Is anyone using Twitter? As with most of these social sites I’m not sure how useful it will be, but I’m curious as to how it works. And again, you need friends on it to figure it out! I’m intrigued that it seems happy to send me SMSes to my international mobile phone to update me on my friends’ activities without charging me a thing. So far I only have one friend (thanks Elin!) but I suppose with a lot of friends the SMS thing might get a bit much. We’ll see. Anyway, if you’re on Twitter, let me know!

(And yes, I am still writing my DAC paper, it’s just that I needed another example of a social networking site and well, when I write I need to intersperse it all with little expeditions online. And I’ve revised all the way up to page five now, only three and a half to go, and really, it’s looking a lot better than feared though of course it still has heaps of potential for improvement…)

16 thoughts on “twitter?

  1. Jeremy

    I’m clioweb on Twitter. Just added you. I’ve been meaning to take some time to play around with the Twitter API. A few folks are creating “lifelines” or “lifestreams” with their Twitter feed, Flickr feed, del.icio.us feed, blog feed, etc. Here’s a good example.

    There’s also a nice WordPress plugin, Twitter Updater that sends a notification to Twitter when you publish a post.

  2. Torger ?ge Sinnes

    Not exactly Twitter, but definitely worth taking a look at! Clipmarks is possibly beating Scrybe on the finish line…

  3. Alessandro

    Actually I have used Twitter for some time but I have found Jaiku much more interesting. (At least on my Nokia N73)

  4. larskflem

    i’m using twitter, but the need and fun of it changes. the sms’s are fun to have, but as your social twitter-network expands they can get a bit annoying. and i’m not really sure what i’m paying

  5. Jill

    I added a bunch of A-list bloggers I don’t really know to my friends list to get some actioan and set it to send updates to my phone – which was sort of well, cool in a so what sort of a way. Might be more interesting with real friends, but I’ll probably turn it off pretty soon.

    I’m pretty sure I don’t pay for it though. I certainly didn’t give them my credit card number, and in Norway you never pay to RECEIVE an SMS. I would have paid for the SMS I sent them to start with, but that’s just a few kroner for an international SMS.

  6. Jill

    Clipmarks, Scrybe, Jaiku? How does one ever keep UP with all this stuff!

  7. oso

    I’m on it, but still not sure if it makes me more informed or more distracted. Or both.

    Meanwhile, I’m amazed that you don’t have to pay for incoming SMS in Norway. Cingular would charge me around $10 a day if I had twitter updates going to my phone.

  8. Liz Lawley

    My radar is tingling on Twitter. It’s getting adopted by people whose instincts I trust, and I’m intrigued by the way it integrates with IM and SMS, which makes it much more attractive to the younger set.

    What I really like about it is the fact that it takes two very seductive things–IM away/status messages and text messages from friends–and not only makes them super easy to broadcast, but also provides a degree of permanence so you can go back and see the trails that you and others have left.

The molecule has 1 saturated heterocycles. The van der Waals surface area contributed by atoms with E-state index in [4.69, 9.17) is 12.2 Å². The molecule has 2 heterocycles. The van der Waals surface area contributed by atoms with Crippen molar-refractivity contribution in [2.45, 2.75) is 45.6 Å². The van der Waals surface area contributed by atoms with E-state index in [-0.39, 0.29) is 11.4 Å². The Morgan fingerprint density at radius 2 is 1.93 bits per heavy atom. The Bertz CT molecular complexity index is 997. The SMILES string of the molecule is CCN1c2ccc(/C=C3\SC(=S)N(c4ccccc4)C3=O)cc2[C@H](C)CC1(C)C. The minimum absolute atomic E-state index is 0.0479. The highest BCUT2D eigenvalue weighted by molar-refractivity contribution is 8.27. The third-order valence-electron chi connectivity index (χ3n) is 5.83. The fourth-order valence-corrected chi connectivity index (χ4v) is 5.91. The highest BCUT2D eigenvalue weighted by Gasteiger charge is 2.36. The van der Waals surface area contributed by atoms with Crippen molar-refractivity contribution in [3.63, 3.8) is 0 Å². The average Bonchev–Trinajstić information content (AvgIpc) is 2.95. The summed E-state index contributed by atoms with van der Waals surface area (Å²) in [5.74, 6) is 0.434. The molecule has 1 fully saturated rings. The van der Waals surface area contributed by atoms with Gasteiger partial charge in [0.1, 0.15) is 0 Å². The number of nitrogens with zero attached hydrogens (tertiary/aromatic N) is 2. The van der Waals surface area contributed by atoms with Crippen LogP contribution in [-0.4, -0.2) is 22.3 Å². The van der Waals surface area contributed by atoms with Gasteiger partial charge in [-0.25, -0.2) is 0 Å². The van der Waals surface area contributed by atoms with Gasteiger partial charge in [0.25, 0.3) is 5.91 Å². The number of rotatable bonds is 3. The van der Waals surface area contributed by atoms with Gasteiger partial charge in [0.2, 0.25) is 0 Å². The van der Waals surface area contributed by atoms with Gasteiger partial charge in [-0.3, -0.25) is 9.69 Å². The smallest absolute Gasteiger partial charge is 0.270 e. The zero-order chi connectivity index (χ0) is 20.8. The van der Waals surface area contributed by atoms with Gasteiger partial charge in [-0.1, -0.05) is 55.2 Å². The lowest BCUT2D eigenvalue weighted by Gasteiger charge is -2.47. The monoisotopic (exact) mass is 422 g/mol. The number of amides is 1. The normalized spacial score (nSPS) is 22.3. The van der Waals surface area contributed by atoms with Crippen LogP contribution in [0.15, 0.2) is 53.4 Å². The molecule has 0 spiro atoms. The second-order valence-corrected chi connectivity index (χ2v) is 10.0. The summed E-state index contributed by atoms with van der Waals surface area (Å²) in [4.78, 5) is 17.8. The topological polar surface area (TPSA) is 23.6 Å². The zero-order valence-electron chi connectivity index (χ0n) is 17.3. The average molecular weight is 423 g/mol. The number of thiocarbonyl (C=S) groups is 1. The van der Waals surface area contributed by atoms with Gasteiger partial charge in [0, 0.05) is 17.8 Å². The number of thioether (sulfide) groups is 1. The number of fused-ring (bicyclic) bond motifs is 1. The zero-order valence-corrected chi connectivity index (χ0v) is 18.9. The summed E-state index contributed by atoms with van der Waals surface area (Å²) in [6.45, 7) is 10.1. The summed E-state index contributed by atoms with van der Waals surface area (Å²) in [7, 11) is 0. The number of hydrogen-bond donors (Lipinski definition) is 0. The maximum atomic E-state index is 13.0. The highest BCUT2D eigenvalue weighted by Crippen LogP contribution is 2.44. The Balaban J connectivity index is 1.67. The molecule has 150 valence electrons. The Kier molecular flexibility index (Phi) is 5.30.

There’s something important here, and I think it’s actually narrative in nature. It’s not just the message you get right now…it’s the collection of messages, over time, and the story they tell. And the almost infinite variety of mashups of those narratives that occur when you look at someones “with friends” page and see what their social network is doing. When you jump between members of a loosely connected social group, you see repetitions of some information, with some gaps filled in differently based on their other connections.

    Anyhow, I haven’t had time to think coherently about this (it’s grading week here at RIT), but that’s my current impression.

  9. Jill

    I agree about the narrativity – but isn’t this duplicating what already exists? I mean, Facebook does exactly the same thing (albeit without SMSing it to you) and keep trails stored too. And as I understand it people just stay in Facebook and IM each other within it.

    You’re right that this appears to be a kind of thing – the status msg that is stored – that is becoming increasinly popular. Hm.

  10. Liz Lawley

    This is different from Facebook because the networks are more obvious, and because of the lightweight implementation. Facebook updates require you to be at your computer, logged into the site. Twitter gets heavy use via IM and SMS–it’s “presence on the go,” ideally suited to mobile users and those without their own computer.

  11. Oyvind

    I’m with Liz: “Itís getting adopted by people whose instincts I trust”. So true.

    I use it a bit, but keep forgetting to update it.

    http://twitter.com/oyvind

  12. William Wend

    I am wpwend42 on Twitter. I incorporated it into my blog via a badge. Each morning I update it when I wake up with what I will be doing for the day.

  13. Lady Banana

    Im using Twitter.. and posted a similar post on my blog recently..

    I am (surprise surprise)ladybanana on there…

    You’re welcome to add me 🙂

  14. Chuck

    I just joined Twitter and added you as a friend. You’ll recognize me as “chutry.” Like oso, the jury is still out for me. At this point, I think it’s just another distraction. One friend is using it to keep in touch with people at SxSW, and if I had a little more time, I’d experiment with it at the conference I’m attending this weekend. But I should probably write the paper I’m presenting instead.

  15. […] In between things like grading papers, prepping for a class on the Aeneid and one on Citizen Kane (how they connect? they don’t – long story) – I’m testing out twitter, which I came across at Jill Walker’s (where else?). […]

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